For me, the centerpiece of this chapter is God’s magnificent promise not only to restore the land but to restore the people—and that includes us—through baptism: “I will sprinkle clean water upon you, and you shall be clean from all your uncleannesses, and from all your idols I will cleanse you. A new heart I will give you, and a new spirit I will put within you; and I will remove from your body the heart of stone and give you a heart of flesh.” (25, 26) Think about it: a new heart. Life rightly restored.

Moreover, God will send what I take to be the Holy Spirit to these restored people—and to us: “I will put my spirit within you, and make you follow my statutes and be careful to observe my ordinances.” (27)

This is one of those points in the OT where it becomes completely clear that there is great continuity between what the prophets foretold and what became reality through Jesus Christ. Jesus’ saving power indeed transforms our stone-cold hearts to flesh, which is feeling, emotion, and caring for others—and for ourselves.

This passage is also the great antecedent for the sacrament of baptism, and gave John the Baptist sound theological ground for his message and baptism in the wilderness. And as Jesus promises in the Upper Room Discourse, God has planned all along to provide the Holy Spirit to us.

As Ezekiel’s voice of God states over and over, God is not doing this because of anything Israel—or we—have done. It is strictly God’s own initiative: “It is not for your sake that I will act, says the Lord God; let that be known to you. Be ashamed and dismayed for your ways, O house of Israel.” (32)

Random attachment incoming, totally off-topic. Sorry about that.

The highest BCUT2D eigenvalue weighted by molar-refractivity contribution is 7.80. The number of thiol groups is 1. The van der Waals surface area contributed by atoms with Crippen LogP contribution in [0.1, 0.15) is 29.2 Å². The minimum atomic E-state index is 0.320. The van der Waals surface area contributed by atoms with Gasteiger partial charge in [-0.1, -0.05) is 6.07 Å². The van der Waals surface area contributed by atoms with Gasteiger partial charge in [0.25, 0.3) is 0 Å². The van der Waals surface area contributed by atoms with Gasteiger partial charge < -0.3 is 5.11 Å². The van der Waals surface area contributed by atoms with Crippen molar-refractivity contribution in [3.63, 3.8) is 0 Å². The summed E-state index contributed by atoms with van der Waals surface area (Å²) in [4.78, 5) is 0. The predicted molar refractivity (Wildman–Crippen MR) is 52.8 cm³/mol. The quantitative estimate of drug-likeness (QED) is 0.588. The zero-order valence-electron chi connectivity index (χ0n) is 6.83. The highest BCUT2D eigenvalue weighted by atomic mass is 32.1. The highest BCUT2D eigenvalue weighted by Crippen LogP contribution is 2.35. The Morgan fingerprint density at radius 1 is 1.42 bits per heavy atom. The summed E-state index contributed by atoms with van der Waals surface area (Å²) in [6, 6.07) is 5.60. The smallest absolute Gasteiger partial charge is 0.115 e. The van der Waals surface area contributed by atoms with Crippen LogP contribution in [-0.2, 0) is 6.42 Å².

God acts from pure grace—grace that our psalmist above does not seem to know or understand. And neither do we. At the core of Lutheran theology is the fact that it is Jesus who comes to us, not of any good works we have done to make God happy.

Unlike our evangelical brethren who talk about “making a decision for Christ,” Ezekiel makes it clear that God has made a decision for us—even though we don’t deserve it.

1 Peter 4: Because of what Christ has done for us, we “live for the rest of your earthly life no longer by human desires but by the will of God.” (2) In other words, we must abandon our former habits. Our former friends may be surprised and even angered at our change in behavior: “They are surprised that you no longer join them in the same excesses of dissipation, and so they blaspheme.” (4)

This is certainly something to center our own lives around as we live in an increasingly post-Christian world. The Colorado baker who refused to bake a cake to celebrate a gay wedding has certainly felt the impact of Peter’s assertion. The question for me is, would I be courageous enough to stand up to friends who encourage ungodly behavior?

Peter’s remarks are a terrific checklist for how to live an honest Christian life: “therefore be serious and discipline yourselves for the sake of your prayers. Above all, maintain constant love for one another, for love covers a multitude of sins. Be hospitable to one another without complaining. Like good stewards of the manifold grace of God, serve one another with whatever gift each of you has received.” (7-10)

In fact, Peter continues, when we are confronted and reviled by others, “if any of you suffers as a Christian, do not consider it a disgrace, but glorify God because you bear this name.” (16)

As always the challenge: do I meet these standards? When measured against these standards I’m afraid the answer is generally ‘no.’